Psychiatric Diagnoses are categorized by the Diagnostic and Statistical Manual of Mental Disorders, 4th Edition Better known as the DSM-IV, the manual is published by the American Psychiatric Association and covers all mental health disorders for both children and adults. It also lists known causes of these disorders, statistics in terms of gender, age at onset, and prognosis as well as some research concerning the optimal treatment approaches.
Mental Health Professionals use this manual when working with patients in order to better understand their illness and potential treatment and to help 3rd party payers (e.g., insurance) understand the needs of the patient. The book is typically considered the ‘bible’ for any professional who makes psychiatric diagnoses in the United States and many other countries. Much of the diagnostic information on these pages is gathered from the DSM IV.
The DSM V was published in the last year, by the American Psychiatric Association. Much of the information from the Psychiatric Disorders pages is summarized from the pages of this text. Should any questions arise concerning incongruencies or inaccurate information, you should always default to the DSM as the ultimate guide to mental disorders.
The DSM used in the past a multiaxial or multidimensional approach to diagnosing because rarely do other factors in a person's life not impact their mental health. It used to assess five dimensions as described below. Because of the new DSM V, we are in the process of updating or diagnostic scheme, as we will not longer be using the Axes as depicted below. This change will take effect within the nest 12 months (updated on November 13th, 2014):
This is what we typically think of as the diagnosis (e.g., depression, schizophrenia, social phobia)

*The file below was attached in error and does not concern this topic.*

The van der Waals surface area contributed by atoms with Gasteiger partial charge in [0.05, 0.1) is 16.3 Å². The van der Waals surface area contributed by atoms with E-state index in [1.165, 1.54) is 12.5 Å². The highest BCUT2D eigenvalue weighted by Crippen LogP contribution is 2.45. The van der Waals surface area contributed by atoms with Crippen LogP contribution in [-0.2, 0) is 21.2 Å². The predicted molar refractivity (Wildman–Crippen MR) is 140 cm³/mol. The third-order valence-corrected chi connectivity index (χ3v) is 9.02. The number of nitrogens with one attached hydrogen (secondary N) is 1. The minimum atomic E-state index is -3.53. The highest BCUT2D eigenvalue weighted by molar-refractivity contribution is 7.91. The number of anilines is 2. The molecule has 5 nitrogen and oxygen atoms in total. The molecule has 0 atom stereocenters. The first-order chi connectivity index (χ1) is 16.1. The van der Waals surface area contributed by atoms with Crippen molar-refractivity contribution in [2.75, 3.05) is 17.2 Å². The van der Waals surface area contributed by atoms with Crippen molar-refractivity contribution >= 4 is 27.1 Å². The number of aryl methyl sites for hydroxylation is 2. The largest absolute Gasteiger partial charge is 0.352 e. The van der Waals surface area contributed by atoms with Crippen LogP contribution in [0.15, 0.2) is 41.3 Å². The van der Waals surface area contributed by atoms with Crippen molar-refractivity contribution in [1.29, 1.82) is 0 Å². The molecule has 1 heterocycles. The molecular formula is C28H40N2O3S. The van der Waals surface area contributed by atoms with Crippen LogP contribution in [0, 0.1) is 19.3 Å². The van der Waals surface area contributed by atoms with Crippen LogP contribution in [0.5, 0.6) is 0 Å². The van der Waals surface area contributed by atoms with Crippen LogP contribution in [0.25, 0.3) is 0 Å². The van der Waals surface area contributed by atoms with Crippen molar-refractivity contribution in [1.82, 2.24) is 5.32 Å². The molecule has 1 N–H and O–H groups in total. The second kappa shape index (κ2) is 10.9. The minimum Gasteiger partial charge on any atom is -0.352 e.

Axis II: Developmental Disorders and Personality Disorders:
Personality Disorders are mental illnesses that share several unique qualities. They contain symptoms that are enduring and play a major role in most, if not all, aspects of the person's life. While many disorders vacillate in terms of symptom presence and intensity, personality disorders typically remain relatively constant.
To be diagnosed with a disorder in this category, a psychologist will look for the following criteria:
Symptoms have been present for an extended period of time, are inflexible and pervasive, and are not a result of alcohol or drugs or another psychiatric disorder. The history of symptoms can be traced back to adolescence or at least early adulthood.
The symptoms have caused and continue to cause significant distress or negative consequences in different aspects of the person's life.
Symptoms are seen in at least two of the following areas:
Thoughts (ways of looking at the world, thinking about self or others, and interacting)
Emotions (appropriateness, intensity, and range of emotional functioning)
Interpersonal Functioning (relationships and interpersonal skills)
Developmental disorders include autism and mental retardation, disorders which are typically first evident in childhood
Personality disorders are clinical syndromes which have a more long lasting symptoms and encompass the individual's way of interacting with the world. They include Paranoid, Antisocial, and Borderline Personality Disorders.
Axis III: Physical Conditions which play a role in the development, continuance, or exacerbation of Axis I and II Disorders
Physical conditions such as brain injury or HIV/AIDS that can result in symptoms of mental illness are included here.
Axis IV: Severity of Psychosocial Stressors
Events in a persons life, such as death of a loved one, starting a new job, college, unemployment, and even marriage can impact the disorders listed in Axis I and II. These events are both listed and rated for this axis.
Axis V: Highest Level of Functioning
On the final axis, the clinician rates the person's level of functioning both at the present time and the highest level within the previous year. This helps the clinician understand how the above four axes are affecting the person and what type of changes could be expected.
It is my experience that diagnoses are not usually appropriately made when a "cook-book" approach is taken. Diagnoses involve much more than comparing your symptoms to those on the DSM IV or the DSM V and establishing a "parallel cross-reference" - that is because the symptoms used for such diagnoses frequently overlap.
Expertise comes from training and experience in Psychiatry and Psychology !